Role of Melatonin in Alzheimer's Disease

Melatonin and How it May Help with Sleep and Sundowning Problems in Alzheimer's

 Alzheimer's disease is a devastating illness, but unique treatments like the hormone melatonin may be able to improve difficult symptoms such as sleeplessness and sundowning.

Alzheimer's and Melatonin

Melatonin has many roles in the body, but it's particularly important in sleep regulation. Melatonin is produced in the brain by the pineal gland. This gland releases its peak level of melatonin at dusk, and the hormone appears to be instrumental in the cascade of changes that we call falling asleep.

Research has long established that melatonin levels naturally decrease with age, but people with Alzheimer's disease have especially low levels -- sometimes only half as much as people of the same age who don't have the disease. Also, sleep disturbances are frequently a symptom of Alzheimer's. In recent years, a number of studies have reported benefits of supplemental melatonin, not only for reducing Alzheimer's-related sleep problems, but for sundowning as well.

Sundowning refers to behavioral disturbances that are fairly common in Alzheimer's disease and tend to occur in the early evening. For reasons that aren't entirely clear, many people with Alzheimer's exhibit increased confusionanxietyagitation and even aggression at the end of the day. According to the Alzheimer's Association, nearly a fifth of individuals with Alzheimer's disease will experience periods of sundowning, usually in the middle stages of the disease.

Sundowning takes a toll on those who have Alzheimer's and contributes greatly to caregiver stress and fatigue. Luckily, there's evidence that melatonin can help with sundowning and related sleep disturbances.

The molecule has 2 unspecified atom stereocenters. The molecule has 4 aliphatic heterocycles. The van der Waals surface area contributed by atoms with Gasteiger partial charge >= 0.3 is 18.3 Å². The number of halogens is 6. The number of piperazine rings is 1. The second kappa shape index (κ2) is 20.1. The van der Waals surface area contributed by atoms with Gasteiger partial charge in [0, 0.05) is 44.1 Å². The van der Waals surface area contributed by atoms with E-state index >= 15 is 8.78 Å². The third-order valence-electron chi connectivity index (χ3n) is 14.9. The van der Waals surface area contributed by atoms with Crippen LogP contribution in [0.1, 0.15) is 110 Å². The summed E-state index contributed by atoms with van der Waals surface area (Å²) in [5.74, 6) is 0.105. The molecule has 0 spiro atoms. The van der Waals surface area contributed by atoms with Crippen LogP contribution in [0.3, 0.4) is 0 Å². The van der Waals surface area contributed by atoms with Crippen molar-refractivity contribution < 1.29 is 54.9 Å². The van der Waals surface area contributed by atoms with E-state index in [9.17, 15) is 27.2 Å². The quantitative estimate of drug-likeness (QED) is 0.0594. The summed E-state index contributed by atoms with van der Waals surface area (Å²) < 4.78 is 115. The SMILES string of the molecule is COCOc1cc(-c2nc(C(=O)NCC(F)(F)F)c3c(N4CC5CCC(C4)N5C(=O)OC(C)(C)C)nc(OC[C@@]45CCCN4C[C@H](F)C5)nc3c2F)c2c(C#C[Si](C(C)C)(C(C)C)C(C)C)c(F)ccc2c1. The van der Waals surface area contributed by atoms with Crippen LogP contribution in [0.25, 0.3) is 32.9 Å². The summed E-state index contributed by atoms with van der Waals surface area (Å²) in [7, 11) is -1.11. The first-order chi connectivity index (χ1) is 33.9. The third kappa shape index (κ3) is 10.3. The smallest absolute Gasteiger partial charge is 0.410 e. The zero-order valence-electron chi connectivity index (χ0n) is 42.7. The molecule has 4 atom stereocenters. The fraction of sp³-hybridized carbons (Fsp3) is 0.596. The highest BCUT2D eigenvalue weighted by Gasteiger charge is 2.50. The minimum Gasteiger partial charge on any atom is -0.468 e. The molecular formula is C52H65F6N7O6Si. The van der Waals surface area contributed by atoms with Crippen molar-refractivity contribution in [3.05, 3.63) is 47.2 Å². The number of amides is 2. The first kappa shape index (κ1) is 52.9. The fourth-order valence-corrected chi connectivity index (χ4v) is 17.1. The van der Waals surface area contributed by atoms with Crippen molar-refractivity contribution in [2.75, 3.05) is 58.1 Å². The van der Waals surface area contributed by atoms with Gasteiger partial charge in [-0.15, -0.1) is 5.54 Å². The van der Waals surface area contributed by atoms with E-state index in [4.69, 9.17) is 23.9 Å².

Other Benefits of Melatonin in Alzheimer's

Melatonin may also have other benefits. It's a powerful antioxidant, acting to counter harmful chemical reactions that can damage cells.

It appears to have specific neuroprotective qualities, meaning that it helps protect nerve and brain cells from damage. There's also evidence that having an insufficiency of melatonin plays a role in depression.

Some studies suggest that the hormone can improve mild cognitive impairment, although researchers emphasize that the effect is limited and that melatonin isn't a "cure" for full-blown Alzheimer's disease. Some researchers caution that the impact of the hormone would be relatively less in late-stage Alzheimer's.

Researchers have begun developing "melatoninergic" or melatonin-type drugs that are longer-acting and have more specific targets. For instance, Rozerem (ramelteon) has won FDA approval for long-term treatment of sleep disturbances. But thus far, no melatonin-type medications have been developed specifically for Alzheimer's disease or sundowning.

Bottom Line

More scientific studies need to be done on using melatonin supplementation in Alzheimer's disease to really understand its true benefit (or not).

But since melatonin is classified as a supplement, it's available without a prescription. That being said, before you give the hormone to someone with Alzheimer's, you should consult his or her physician, who'll be able to determine whether it makes sense.


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DISCLAIMER: The information in this site is for educational purposes only. It should not be used as a substitute for personal care by a licensed physician. Please see your doctor for diagnosis and treatment of any concerning symptoms or medical condition.

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